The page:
Whatever one may say about sentencing, whether it is for a long term or a short term, that does not give any Government permission to subject a prisoner to inhuman conditions, which is what is happening at the moment. Also, it is not necessarily a reason for shortening sentences because prisoners are living in inhuman conditions. Regrettably or not, judges have their job to do. Acts of Parliament lay down certain penalties for certain crimes. The discretion which is now given to judges is possibly not wide enough when they are deciding on a prison sentence. This is something that the Government should look at and which Parliament should have the opportunity of deciding. It was Parliament that decided originally the prison sentences for a particular crime, and it is surely both the right and the duty of Parliament to look at Acts relevant to crime to see that the prison sentences are relevant to the needs and demands of today's society.

The Earl of LONGFORD

My Lords, if I may interrupt the noble Baroness for a moment, she is talking, is she not, about the maximum sentences fixed by Parliament? But there is no reason why the judges should impose those maximum sentences, is there?

Baroness ELLES

No, my Lords, the noble Earl is quite right; but there has to be a certain equality of sentencing throughout the country. If there is a maximum and the judge in different situations is given some discretion, if that discretion is used in a different way by other judges, there is an inequity in the sentencing for certain crimes. That is undoubtedly the case. If you are going to accept that sentences should be shortened, I believe it is for Parliament to look at the sentences which are now included in Acts of Parliament. I believe that many of the maximum sentences are too long. In that case they should not be in the Act. It should be for Parliament to decide whether these sentences are too long and they should be changed by the will of Parliament. It is on that basis that I make my comment.

The same comment would apply to the role of the Parole Board. I do not doubt that the Parole Board does excellent work and takes into account every conceivable consideration; but I think the noble Lord, Lord Spens, most movingly pointed to the fact that the Parole Board's activities and remissions may have an effect on the length of sentence given by judges because, willingly or unwillingly, they are taking into account the fact that the Parole Board may take an action in a particular case. This again is something which, should be discussed by Parliament and possibly taken into account if a revision of sentences is to be included in Acts of Parliament relating to crimes which are considered to need prison sentences. I say immediately that I have no experience of how the Parole Board operates in practice. I do, of course, know the background, and I have read certain documents about it. But what the noble Lord said led me to believe that this should be reviewed when you are considering how you are going to treat the problem of sentencing and including sentences in Acts of Parliament.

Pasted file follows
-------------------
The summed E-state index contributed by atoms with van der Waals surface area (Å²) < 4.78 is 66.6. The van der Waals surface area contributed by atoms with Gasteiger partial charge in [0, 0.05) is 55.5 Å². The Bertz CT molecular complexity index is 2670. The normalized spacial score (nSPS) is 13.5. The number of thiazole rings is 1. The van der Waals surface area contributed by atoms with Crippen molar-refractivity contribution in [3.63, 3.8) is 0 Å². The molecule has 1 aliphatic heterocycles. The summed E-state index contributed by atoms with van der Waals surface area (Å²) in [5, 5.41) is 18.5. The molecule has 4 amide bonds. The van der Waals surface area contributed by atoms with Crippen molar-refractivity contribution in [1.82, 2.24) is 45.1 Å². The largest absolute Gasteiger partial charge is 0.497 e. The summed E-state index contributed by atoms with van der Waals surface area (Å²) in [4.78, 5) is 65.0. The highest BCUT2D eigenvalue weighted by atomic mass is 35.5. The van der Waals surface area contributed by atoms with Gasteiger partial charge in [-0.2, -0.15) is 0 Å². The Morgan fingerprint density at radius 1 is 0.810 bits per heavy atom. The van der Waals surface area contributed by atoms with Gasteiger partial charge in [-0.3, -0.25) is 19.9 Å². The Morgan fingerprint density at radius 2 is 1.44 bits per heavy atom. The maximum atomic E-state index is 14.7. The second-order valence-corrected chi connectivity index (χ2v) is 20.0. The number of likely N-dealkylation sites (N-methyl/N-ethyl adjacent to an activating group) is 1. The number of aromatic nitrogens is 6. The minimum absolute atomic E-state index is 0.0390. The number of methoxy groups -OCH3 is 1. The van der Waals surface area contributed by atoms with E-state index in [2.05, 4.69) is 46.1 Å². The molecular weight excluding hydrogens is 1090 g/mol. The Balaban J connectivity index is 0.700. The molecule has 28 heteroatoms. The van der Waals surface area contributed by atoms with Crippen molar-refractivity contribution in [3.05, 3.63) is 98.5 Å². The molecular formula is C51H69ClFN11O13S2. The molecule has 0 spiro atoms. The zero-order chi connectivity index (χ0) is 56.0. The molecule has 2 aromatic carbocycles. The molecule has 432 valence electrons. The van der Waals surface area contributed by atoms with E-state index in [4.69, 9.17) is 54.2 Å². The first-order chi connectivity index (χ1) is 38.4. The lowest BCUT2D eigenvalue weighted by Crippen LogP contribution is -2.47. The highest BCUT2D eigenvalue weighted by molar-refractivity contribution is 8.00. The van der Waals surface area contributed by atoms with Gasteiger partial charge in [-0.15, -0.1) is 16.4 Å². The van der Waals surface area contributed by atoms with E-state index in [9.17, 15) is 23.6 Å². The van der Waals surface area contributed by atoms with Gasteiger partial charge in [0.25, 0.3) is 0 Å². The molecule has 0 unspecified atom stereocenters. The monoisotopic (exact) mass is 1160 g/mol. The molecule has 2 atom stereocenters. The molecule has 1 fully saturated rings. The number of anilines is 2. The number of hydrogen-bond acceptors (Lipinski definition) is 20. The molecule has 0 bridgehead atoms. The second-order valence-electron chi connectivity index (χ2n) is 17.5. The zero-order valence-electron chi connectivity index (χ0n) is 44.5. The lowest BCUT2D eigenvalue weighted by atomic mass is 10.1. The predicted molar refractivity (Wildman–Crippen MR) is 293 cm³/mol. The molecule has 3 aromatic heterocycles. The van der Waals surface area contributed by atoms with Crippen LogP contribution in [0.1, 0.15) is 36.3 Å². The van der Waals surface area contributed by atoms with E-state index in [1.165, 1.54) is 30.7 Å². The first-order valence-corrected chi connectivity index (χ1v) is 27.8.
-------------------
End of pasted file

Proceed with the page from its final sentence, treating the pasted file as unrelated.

What I have regretted more than anything in today's debate is that we have heard remarkably little about the victims of crime. We all know, of course, that the criminal is a human being like anybody else; he has to be considered, his background, his individual circumstances and so on. I am not saying that the subject has been completely omitted, but rather more should be heard about the compensation that should be paid to the victims of crime. People who have had to deal in social work—and I am sure my noble friend Lady Faithful! will bear this out—know that elderly ladies living alone who have just had their homes robbed, everything in the house turned upside down, very seldom recover from this terrible experience. You might almost call it a prison sentence in reverse, because it is something that never leaves them. They will always be afraid to go into that house again because they are afraid to meet somebody behind the door. I do not want to over-dramatise this, but I do think when we are considering the question of prison sentences we should remember what that person has done to an individual who may be marked for life by the effect of their action. In this connection, I would very much like to see a much more personal form of retribution, very much more than a prison sentence, in order that the perpetrators of such acts should realise what they have done and the effect of his action on another individual. This would be one way of contributing, at any rate, to some form of rehabilitation.